From the Publisher
The American people have a right to hear this story. On August 27, 1998, as a direct result of this book's publication, a member of Congress, the Honorable Bennie G. Thompson, called for a full investigation of the atrocities outlined in The Slaughter.
From the Inside Flap
Here, after more than fifty years of secrecy, the terrible truth is revealed.
It was the uncertain midpoint of World War II. The United States was embroiled in an all-out fight abroad for its very survival. But back on American soil - at an Army base in southwestern Mississippi - the unthinkable occurred. They were U. S. soldiers. They were defenseless. They were black.
What the Army tried so desperately to hide, Carroll Case has managed to uncover through thirteen years of intensive research, chance encounters, recently declassified government documents, death threats, hard work and determination. While president of a bank in south Mississippi, he met the first of many eyewitnesses to the atrocity. What he heard launched him on a search for the truth and a mission to tell it.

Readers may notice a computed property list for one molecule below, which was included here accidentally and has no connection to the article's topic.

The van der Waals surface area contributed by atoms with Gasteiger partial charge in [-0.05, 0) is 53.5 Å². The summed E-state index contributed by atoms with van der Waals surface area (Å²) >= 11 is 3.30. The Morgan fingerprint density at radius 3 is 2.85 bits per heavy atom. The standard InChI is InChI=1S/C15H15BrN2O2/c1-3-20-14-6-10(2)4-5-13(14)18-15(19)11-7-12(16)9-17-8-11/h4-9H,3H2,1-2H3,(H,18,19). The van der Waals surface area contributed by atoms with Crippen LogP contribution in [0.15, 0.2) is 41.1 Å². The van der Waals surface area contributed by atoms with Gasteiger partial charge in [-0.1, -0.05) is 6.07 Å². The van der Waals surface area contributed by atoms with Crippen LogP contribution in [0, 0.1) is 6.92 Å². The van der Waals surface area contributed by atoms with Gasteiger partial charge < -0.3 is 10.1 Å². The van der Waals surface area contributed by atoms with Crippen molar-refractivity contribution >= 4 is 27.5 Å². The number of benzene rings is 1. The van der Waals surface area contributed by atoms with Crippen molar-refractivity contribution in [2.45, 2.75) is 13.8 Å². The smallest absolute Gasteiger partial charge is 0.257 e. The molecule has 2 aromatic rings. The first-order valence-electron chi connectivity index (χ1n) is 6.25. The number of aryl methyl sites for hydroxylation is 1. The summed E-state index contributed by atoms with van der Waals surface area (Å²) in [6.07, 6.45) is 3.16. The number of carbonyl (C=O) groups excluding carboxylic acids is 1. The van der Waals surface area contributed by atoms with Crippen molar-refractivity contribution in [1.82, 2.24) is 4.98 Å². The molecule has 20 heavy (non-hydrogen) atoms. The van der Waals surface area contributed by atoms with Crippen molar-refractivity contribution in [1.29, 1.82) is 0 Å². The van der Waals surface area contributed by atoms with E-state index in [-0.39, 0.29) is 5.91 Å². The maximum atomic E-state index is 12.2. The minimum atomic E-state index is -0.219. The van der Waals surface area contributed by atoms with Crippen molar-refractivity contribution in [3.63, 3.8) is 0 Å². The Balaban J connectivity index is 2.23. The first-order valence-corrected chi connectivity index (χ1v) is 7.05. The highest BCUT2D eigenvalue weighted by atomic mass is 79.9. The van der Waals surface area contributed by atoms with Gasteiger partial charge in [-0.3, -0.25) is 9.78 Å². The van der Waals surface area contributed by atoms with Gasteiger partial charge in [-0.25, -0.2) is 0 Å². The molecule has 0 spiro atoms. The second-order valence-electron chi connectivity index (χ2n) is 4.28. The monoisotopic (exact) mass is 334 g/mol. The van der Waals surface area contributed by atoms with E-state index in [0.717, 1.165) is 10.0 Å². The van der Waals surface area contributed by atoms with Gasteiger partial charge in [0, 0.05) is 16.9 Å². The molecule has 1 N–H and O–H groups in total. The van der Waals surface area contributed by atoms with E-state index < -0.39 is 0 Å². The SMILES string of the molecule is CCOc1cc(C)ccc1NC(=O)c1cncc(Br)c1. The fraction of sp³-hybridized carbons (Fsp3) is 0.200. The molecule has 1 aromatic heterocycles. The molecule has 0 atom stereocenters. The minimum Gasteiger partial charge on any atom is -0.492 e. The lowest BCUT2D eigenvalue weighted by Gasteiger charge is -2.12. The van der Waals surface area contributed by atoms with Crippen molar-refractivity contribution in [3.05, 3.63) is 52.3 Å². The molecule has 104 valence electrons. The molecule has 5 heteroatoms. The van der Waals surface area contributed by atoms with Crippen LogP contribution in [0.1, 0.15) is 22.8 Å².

It is not a story the world wants to hear. But it is a story that must be told. Finally, the truth is exposed, in all its horror.
Part I chronicles Case's efforts to uncover the incident and explains in detail what actually occurred. The declassified government documents themselves are included.
Part II is The Evangeline File, a fact-based novel set in present-day south Mississippi. As Case poignantly writes, It is such a terrible, ugly tragedy, and there is an innate human hesitance to admit what actually happened. By putting it in a vehicle of fiction, it somehow makes it easier to face the truth.
The Evangeline File effectively communicates the essential elements of the historical incident while creating compelling characters - Clay Brady, the reporter who uncovers the story; Parker, his investigative partner; and Khaki, the woman Clay cannot resist, but should. It is riveting and suspenseful, as Clay unravels the secret and discovers it reaches to the highest levels of the government. While unearthing what is perhaps the worst racial crime in the country's history, he must battle the racism which, to this day, still poisons American society.